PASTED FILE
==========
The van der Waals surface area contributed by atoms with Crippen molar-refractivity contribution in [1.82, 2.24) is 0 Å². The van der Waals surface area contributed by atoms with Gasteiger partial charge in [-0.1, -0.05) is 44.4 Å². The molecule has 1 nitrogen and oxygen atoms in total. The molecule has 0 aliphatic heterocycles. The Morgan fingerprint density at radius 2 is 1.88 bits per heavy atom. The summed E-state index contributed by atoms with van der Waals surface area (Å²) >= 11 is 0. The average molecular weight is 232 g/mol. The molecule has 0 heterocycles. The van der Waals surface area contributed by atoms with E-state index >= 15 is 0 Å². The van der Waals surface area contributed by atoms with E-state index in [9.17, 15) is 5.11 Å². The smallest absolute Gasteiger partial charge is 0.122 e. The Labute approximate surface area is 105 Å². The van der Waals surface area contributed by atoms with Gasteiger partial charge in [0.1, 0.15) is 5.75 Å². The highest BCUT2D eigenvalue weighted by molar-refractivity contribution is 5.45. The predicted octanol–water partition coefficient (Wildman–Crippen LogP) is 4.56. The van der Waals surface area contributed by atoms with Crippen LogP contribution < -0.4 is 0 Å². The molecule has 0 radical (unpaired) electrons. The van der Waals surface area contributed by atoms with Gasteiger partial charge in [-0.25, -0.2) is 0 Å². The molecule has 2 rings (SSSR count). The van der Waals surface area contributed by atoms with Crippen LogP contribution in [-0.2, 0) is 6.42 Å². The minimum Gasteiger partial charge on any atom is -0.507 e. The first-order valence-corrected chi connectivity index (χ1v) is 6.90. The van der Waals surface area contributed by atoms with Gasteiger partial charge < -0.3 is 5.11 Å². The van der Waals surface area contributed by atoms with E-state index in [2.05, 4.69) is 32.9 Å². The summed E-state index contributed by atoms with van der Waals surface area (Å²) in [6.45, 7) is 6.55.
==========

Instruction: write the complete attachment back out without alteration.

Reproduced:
The van der Waals surface area contributed by atoms with Crippen molar-refractivity contribution in [1.82, 2.24) is 0 Å². The van der Waals surface area contributed by atoms with Gasteiger partial charge in [-0.1, -0.05) is 44.4 Å². The molecule has 1 nitrogen and oxygen atoms in total. The molecule has 0 aliphatic heterocycles. The Morgan fingerprint density at radius 2 is 1.88 bits per heavy atom. The summed E-state index contributed by atoms with van der Waals surface area (Å²) >= 11 is 0. The average molecular weight is 232 g/mol. The molecule has 0 heterocycles. The van der Waals surface area contributed by atoms with E-state index >= 15 is 0 Å². The van der Waals surface area contributed by atoms with E-state index in [9.17, 15) is 5.11 Å². The smallest absolute Gasteiger partial charge is 0.122 e. The Labute approximate surface area is 105 Å². The van der Waals surface area contributed by atoms with Gasteiger partial charge in [0.1, 0.15) is 5.75 Å². The highest BCUT2D eigenvalue weighted by molar-refractivity contribution is 5.45. The predicted octanol–water partition coefficient (Wildman–Crippen LogP) is 4.56. The van der Waals surface area contributed by atoms with Crippen LogP contribution < -0.4 is 0 Å². The molecule has 0 radical (unpaired) electrons. The van der Waals surface area contributed by atoms with Gasteiger partial charge in [-0.25, -0.2) is 0 Å². The molecule has 2 rings (SSSR count). The van der Waals surface area contributed by atoms with Crippen LogP contribution in [-0.2, 0) is 6.42 Å². The minimum Gasteiger partial charge on any atom is -0.507 e. The first-order valence-corrected chi connectivity index (χ1v) is 6.90. The van der Waals surface area contributed by atoms with Gasteiger partial charge < -0.3 is 5.11 Å². The van der Waals surface area contributed by atoms with E-state index in [2.05, 4.69) is 32.9 Å². The summed E-state index contributed by atoms with van der Waals surface area (Å²) in [6.45, 7) is 6.55.